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Upper Cumberland Needs More Than 7K Day Care Slots To Fill Need

/ The Upper Cumberland's News Leader
Upper Cumberland Needs More Than 7K Day Care Slots To Fill Need

The Upper Cumberland needs more than 7,000 day care slots to fill the needs of parents across the region.

The UCDD Policy Council heard the first draft Wednesday of a new report set to be presented to state leaders on the problem. UCDD’s Rosa Smith said every licensed daycare facility in the region has a waiting list of at least six months with some facilities wait between 12 and 18 months. Smith said some counties in the Upper Cumberland have not seen a new licensed childcare facility opened in more than 20 years.

“We have to review these regulations, the stress on the owners,” Smith said. “We have to reduce the time frame and the cost to open these new facilities. We have to provide incentives. We have to provide support. We have to provide resources to these providers, the parents and guardians. We’re going to have to provide quality, affordability, availability.”

Smith said too often, parents must choose between working and putting their children in daycare.

UCDD Executive Director Mark Farley told the council the problem does have a solution. He said it begins with getting state agencies to review the current regulations and requirements, and then working together on a more streamlined system.

“It’s going to take a little time,” Farley said. “It will take state government working hand in hand. They don’t always do that. They don’t always work across departments. But it’s just amazing when you get in how frustrating it is. And I’m going to be honest, after we’ve had meetings, I’ve left out…I’m mad.”

Farley said the Upper Cumberland wants to lead the discussion with legislators and the governor to make changes to the current regulatory framework for daycare facilities. Smith said it can take 12-18 months to get a new facility open, with startup costs in excess of $1 million due to building codes, training regulations and other requirements.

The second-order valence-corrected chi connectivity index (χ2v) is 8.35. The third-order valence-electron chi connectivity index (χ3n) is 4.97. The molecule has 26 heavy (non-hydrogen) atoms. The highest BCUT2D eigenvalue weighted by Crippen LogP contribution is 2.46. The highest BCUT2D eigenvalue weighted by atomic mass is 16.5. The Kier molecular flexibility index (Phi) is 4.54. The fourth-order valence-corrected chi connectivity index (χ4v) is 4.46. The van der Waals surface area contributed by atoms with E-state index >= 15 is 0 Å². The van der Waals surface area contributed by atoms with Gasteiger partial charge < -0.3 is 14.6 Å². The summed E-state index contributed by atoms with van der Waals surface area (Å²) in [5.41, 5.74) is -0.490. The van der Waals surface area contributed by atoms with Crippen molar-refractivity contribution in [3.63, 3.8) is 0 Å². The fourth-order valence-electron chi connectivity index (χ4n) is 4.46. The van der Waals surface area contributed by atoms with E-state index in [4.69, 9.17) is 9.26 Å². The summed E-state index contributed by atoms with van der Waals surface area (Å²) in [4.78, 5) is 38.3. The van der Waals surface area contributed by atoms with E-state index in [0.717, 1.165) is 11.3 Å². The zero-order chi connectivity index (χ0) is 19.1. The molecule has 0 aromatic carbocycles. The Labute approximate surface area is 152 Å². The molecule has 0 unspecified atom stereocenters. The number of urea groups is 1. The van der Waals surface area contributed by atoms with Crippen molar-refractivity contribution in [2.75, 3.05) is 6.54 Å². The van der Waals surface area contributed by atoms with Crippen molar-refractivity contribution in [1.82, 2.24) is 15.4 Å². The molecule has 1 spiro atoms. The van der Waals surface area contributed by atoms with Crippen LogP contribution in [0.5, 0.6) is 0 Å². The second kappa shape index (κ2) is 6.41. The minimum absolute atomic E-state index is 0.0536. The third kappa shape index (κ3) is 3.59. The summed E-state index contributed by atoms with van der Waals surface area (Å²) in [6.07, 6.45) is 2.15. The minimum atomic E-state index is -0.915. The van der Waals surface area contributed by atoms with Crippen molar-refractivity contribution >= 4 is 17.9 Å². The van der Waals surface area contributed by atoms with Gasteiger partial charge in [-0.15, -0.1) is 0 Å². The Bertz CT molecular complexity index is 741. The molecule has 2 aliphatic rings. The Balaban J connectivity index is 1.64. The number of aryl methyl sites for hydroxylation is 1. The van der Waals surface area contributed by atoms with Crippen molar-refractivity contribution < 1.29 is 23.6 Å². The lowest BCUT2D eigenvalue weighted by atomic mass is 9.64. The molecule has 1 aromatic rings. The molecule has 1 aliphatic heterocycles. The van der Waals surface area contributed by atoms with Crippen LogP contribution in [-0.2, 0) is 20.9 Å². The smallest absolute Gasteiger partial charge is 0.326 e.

“We have to increase the revenue, finding ways, incentives to provide to these providers, making businesses more profitable,” Smith said. “Profitable, I feel like is the key word there. By becoming profitable, we will build capacity and we’ll have happy and healthy agencies in childcare.”

Smith said only five percent of potential business owners who begin the road to start a daycare facility actually open. Adding to the problem, so many of the current providers, Smith said, are baby boomers who are nearing retirement. Whey they try to sell, Smith said, regulators remove the grandfathering that might have been in place for their facility, forcing the new owners into cost-prohibitive fixes and changes.

Jackson County Mayor Randy Heady said he reached out to his community’s lone licensed daycare provider recently about new grants available to expand day care facilities.

“She said ‘I got in this 25, 30 years ago to be able to teach young kids and help moms and people like me out and I don’t teach. All I do is paperwork,’” Heady said. “When I call and say, ‘hey, there’s a grant opportunity, it won’t cost you anything,’ ‘no, I’m not interested,’ that’s because it’s too hard and that’s an issue.”

Beyond trying to reduce state red tape, Smith said the region needs to be innovative in approaching the issue. Smith suggested more large-capacity providers and getting companies involved with daycare again.

“We have to think employer based models,” Smith said. “We need to provide incentives to employers and actually facilitate and guide our new potential or our new providers that want to show interest in having childcare. We need to expedite the site approval.”


The post Upper Cumberland Needs More Than 7K Day Care Slots To Fill Need appeared first on News Talk 94.1/AM 1600.